These days they don't flinch at even the most arduous tasks. At one session Gibson, a 100m breaststroker, thought a knee injury might allow him to miss training. No chance. Instead, he was told to race 400m at full tilt, unthinkable for a sprint specialist. He was given flippers and told to swim with his legs together so as not to hurt his knee with the usual circular kicking motion.
Punishing training is the norm. Ditto early mornings, long days and a total disregard for excuses. Sweetenham has been known to ask female swimmers, at the end of exhausting days, to get back in the pool and race against the men. At a recent camp in Cyprus, every member of his squad spent at least seven hours a day in the pool. Pre-race massages have long been banned. "I don't want you in the comfort zone," he told one early - now reformed - dissenter.
Full-length body suits have been banned in all but the most prestigious competitions. Sweetenham wants his athletes to excel without technical advantages, so that with them, when it matters, they will do even better. A ban on body shaving has been used for the same reason.
Sweetenham has no time for the idea that people should rely on the big occasions to help raise their game. His aim is that, come the Olympics, if they swim a couple of per cent below their peak they will still be medal contenders. Much has been made of Sweetenham's tough attitude. In one press conference in 2002 he told the media, in front of his swimmers, that recent performances had been "abysmal" and the Commonwealth Games had left some of them "arrogant" and possessed of "too much self-gratification".
Harsh, yes, but even some of the squad knew it was true. Sweetenham detests the notion that he is a bully. Those close to him testify that he is not a ranter and raver, not at his swimmers at least. He delegates via his coaching staff and gets what he wants via them. "The coach is not the swimmer's friend," is one motto. But then another favourite saying is: "Don't criticise the swimmer, criticise the fault." He does not set out to undermine people or shower them with personal abuse. He simply believes in the relentless application of his own work ethic, at all times, but especially the right times. No excuses.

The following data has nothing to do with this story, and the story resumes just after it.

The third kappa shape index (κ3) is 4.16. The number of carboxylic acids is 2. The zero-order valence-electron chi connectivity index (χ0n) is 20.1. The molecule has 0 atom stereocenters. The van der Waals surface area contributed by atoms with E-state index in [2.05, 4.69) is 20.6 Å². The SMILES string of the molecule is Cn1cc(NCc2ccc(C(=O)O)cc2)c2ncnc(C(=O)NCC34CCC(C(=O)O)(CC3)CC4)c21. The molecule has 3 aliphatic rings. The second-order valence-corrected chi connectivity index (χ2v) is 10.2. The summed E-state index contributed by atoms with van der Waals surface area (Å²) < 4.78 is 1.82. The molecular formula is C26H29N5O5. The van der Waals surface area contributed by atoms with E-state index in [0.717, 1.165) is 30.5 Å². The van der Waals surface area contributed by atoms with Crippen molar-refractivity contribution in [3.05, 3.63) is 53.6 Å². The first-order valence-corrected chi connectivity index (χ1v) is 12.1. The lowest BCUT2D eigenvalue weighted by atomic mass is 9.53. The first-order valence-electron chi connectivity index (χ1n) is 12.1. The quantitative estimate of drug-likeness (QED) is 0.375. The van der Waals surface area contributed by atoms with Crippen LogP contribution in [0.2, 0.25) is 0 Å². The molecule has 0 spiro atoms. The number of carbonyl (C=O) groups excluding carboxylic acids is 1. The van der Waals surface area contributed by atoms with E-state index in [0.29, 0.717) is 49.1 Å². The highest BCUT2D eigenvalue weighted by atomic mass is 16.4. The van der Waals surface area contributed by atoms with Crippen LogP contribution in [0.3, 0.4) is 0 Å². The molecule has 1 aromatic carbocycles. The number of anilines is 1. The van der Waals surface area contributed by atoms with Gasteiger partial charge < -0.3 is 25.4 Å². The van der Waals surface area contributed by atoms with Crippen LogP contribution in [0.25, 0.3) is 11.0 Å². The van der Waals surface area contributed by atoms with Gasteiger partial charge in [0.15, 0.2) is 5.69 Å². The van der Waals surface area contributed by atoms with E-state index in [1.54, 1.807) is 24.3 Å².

Mark Foster, a former 50m freestyle world record holder and a silver medallist at last year's World Championships, discovered that at April's Olympic trials. Sweetenham had laid down stringent qualifying criteria, saying that only swimmers who clocked times as good as the world's top 12 could go to Greece. Foster, a four-time Olympian, missed the plane to Athens by 0.05 seconds.
Sweetenham looked on from the stands, where every moment of action was carefully noted. "So Mark's definitely not going?" asked a journalist immediately. "Mark's a nice guy, a great athlete, and a real competitor when he gets it right," Sweetenham replied, with no trace of malice. "But what's he going to say to the Athens organisers if he doesn't do it on the day there? 'Can we come back again tomorrow?' There's only one chance at the Olympics." Then he shrugged.
For the squad whowill be in Athens, Sweetenham evidently has high hopes. He will not be drawn to predict any medallists but in a meeting shortly before his team left for their pre-Games holding camp, it was clear he has faith they will not let him down.
"I believe the British swimming team will be the best-prepared team, in any sport, from any nation, at the Olympics," he said. "They've done an outstanding job getting themselves ready. This is the hardest that I've ever seen a team work, and I've seen the Australians.
"We've had to improve at a rate faster than the rest. We're coming from a position of no medals at the last Olympics. [But] this is a team that's raised its level of expectation and I'm extremely proud of them."
Ever careful to tell it like he sees it, no gloss, he added that his team will be trying to win medals "against the odds". He even cited statistics that show that a rookie Olympian such as Marshall, despite her No 1 world ranking in the 200m freestyle, has only a 10 per cent chance of winning in her first Games.
He was not simply getting his excuses in early. Nor just trying to take the pressure off. His stated aim is that every swimmer in an individual event will make their final, that the team has "strong podium representation", and that every relay team will finish in the top six.
"This team are doers and fighters, I have as much faith in them as I have ever had in any," he says. "You know," he adds, bringing his hands up to chest level, cupping them briefly around some imaginary treasure, looking at his fingers as if he need say no more in explanation. "It's all about trying to build..." He pauses. "Something special."
BRIT PACK SIX SWIMMERS TO FOLLOW
Born: Boston, Lincs.
Club: Loughborough Uni.
Main event in Athens: 200m freestyle.
World ranking in main event: No 1.
Self-proclaimed: Mad, sensitive, misunderstood.